Don’t get married to a routine. Find one you like and do it. High intensity intervals may be out for you at 315, but how about swimming? walking at work? Stairs to take instead of elevator. Always doing the same low intesity exercise, elliptical? Stationary bike available to you? whatever routine you are doing, do more the next time. More intense (gulp, hiccough) cardio/aerobic work. That is, even if the time remains the same, and you are doing intervals, hills, make the max effort time more intense, perhaps even cranking up the intensity of the lower part. Food intake is a huge part. Absolute caloric deficit is the only means of reducing fat weight.

Make it happen.

I haven’t even read all the othe posts. Dude, youv’e got a lot of reading to do. What I can say is:

  1. Screw everyone else, once you sort out your diet and excersise you WILL see results, provided you don’t have a thyroid problem or soemtheing.
  2. Thermogenics may help you lose fat, but if you don’t change your diet and lifestyle, it’ll just come back. There’s lots of good references in the posts above. Read them, practice them.

I wish you every success.

Char-dawg, I can’t reference them now other than Bowlfull of Jelly, but I’ve read Q&As by each of them which make the point. King says high rep, compound movement sets raise metabolic rate and are useful for fat loss. Look at a cutting phase in any one of his programs. Chad Ikei says whole-body workout with high reps 3 times per week. I recall a whole article called something like “Get Off Your Fat” on Paul Check’s site which talks about Poliquin’s high-rep alternating set method for fat loss.

If you are brand new to weight training, start with higher rep work. Since weight training will be a new stimulus to your body most anything will cause a result. The higher rep ranges in the begining will help to strengthen your ligaments and tendons and get your body prepared for the heavier lifting down the road. It will also give you a chance to perfect your form with lighter loads. Your joints will need some time to get used to this kind of added activity, remember they are getting a good amount of stress if you are carrying a lot of extra weight. This would also be a good time for you to see an EXPERIENCED trainer to evaluate your body for any major imbalances along with any areas that really need to be stretched. Correcting problems now will allow you to work out consistantly down the line. I didn’t look over your nutrition log to much, but start with the basics if all the number crunching is too much for you. Frequent meals, protein with each meal, cut out sugar/junk food, eat fruits and veggies, ect. Read T-Mag, ask questions, and make this a lifestyle change…don’t give up if it gets tough.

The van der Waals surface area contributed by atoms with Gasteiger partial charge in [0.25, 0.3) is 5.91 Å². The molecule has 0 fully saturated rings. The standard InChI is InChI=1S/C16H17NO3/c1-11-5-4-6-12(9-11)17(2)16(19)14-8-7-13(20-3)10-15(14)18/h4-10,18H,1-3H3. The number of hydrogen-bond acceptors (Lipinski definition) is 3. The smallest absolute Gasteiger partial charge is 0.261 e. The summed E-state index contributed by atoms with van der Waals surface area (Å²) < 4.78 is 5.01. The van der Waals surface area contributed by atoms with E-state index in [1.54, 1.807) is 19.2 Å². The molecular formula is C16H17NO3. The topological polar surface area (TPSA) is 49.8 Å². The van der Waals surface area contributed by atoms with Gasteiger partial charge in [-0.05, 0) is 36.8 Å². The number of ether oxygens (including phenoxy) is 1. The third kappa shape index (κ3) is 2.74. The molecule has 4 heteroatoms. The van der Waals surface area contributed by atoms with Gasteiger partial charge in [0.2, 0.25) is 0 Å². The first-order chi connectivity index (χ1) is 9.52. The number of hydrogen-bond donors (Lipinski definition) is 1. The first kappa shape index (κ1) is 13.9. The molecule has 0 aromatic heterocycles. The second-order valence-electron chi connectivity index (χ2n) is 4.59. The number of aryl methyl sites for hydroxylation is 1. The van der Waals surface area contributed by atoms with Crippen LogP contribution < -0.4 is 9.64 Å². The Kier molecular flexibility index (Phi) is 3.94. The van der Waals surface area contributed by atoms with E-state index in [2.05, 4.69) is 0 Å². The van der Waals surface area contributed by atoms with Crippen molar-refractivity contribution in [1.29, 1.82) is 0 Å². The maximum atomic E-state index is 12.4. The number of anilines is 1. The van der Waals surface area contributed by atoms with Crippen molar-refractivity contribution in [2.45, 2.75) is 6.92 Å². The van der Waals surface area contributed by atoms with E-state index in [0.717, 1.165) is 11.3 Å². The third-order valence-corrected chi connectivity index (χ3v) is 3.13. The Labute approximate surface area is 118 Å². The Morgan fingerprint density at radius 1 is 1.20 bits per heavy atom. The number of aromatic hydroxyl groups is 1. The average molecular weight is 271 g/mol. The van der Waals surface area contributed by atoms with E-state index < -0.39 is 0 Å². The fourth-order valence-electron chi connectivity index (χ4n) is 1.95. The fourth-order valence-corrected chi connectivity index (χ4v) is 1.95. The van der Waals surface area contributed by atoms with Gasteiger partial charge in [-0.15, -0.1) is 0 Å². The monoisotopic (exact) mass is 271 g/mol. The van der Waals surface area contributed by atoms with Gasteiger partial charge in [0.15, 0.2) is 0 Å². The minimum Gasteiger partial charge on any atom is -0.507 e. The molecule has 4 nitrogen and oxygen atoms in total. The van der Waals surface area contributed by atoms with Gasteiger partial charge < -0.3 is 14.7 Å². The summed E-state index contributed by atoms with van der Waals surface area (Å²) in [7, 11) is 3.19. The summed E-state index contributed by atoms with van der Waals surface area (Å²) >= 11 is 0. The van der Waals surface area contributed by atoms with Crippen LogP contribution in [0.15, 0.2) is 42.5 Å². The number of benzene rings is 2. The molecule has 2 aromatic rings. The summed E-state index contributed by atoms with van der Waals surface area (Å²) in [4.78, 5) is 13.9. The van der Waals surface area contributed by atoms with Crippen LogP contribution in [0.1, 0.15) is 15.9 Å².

When I started on Jan 1, I weighted in at 308. We have snow and ice on the ground so I don’t know if the gym will be open again tomorrow. But doing some dumbell exercises in the house. I do have access to a pool, I love to swim, that is how I was planning on doing HIIT. I have been overweight all my life, when I was about 14, I was extreamly obese, mom put me on the cambrige diet plan, MRP in Morning, Mrp for lunch, and a heavy Fried Supper(laugh). I am afraid that my metabolism is messed up because of it. Anyway, I did lose alot of weight and slimmed down some. I was on the swim team, until I was 18. When in HS Football, had to have both shoulders repaired, wasn’t as active,and started putting on weight since then. 10 years later, after the kids are a little older, and the marriage is on auto pilot,job is where I can actully take a day off(self employed), I am ready to meet my goals.

On My current workout, I train to where at set 3 I usually only get 10-12 reps, I do go up in weight, but not every workout.
I know that diet is the most important to me at this point, just trying to get it dialed in.
Keep the suggestions coming, am learning alot.


Have you people lost your minds???

Building basic levels of strength is always a concern with people new or returning to weight training, and 10-15 reps is bullshit. The more strength you have, the more weight you move. The more weight you move, the more calories you can burn. Sure, I think that stuff like “Bowl Full of Jelly” has it’s place, but if he sticks with that stuff (Meltdown, etc.) he’s never going to build up basic levels of strength. He’s going to lose what strength he has. And strength, in my mind, comes first.

Sure. Circuits and higher reps ARE useful. But they’re only good if you have built up a basic level of strength. Once you’ve done that, everything else starts to happen. Before you have any strength, you’ve got nothing.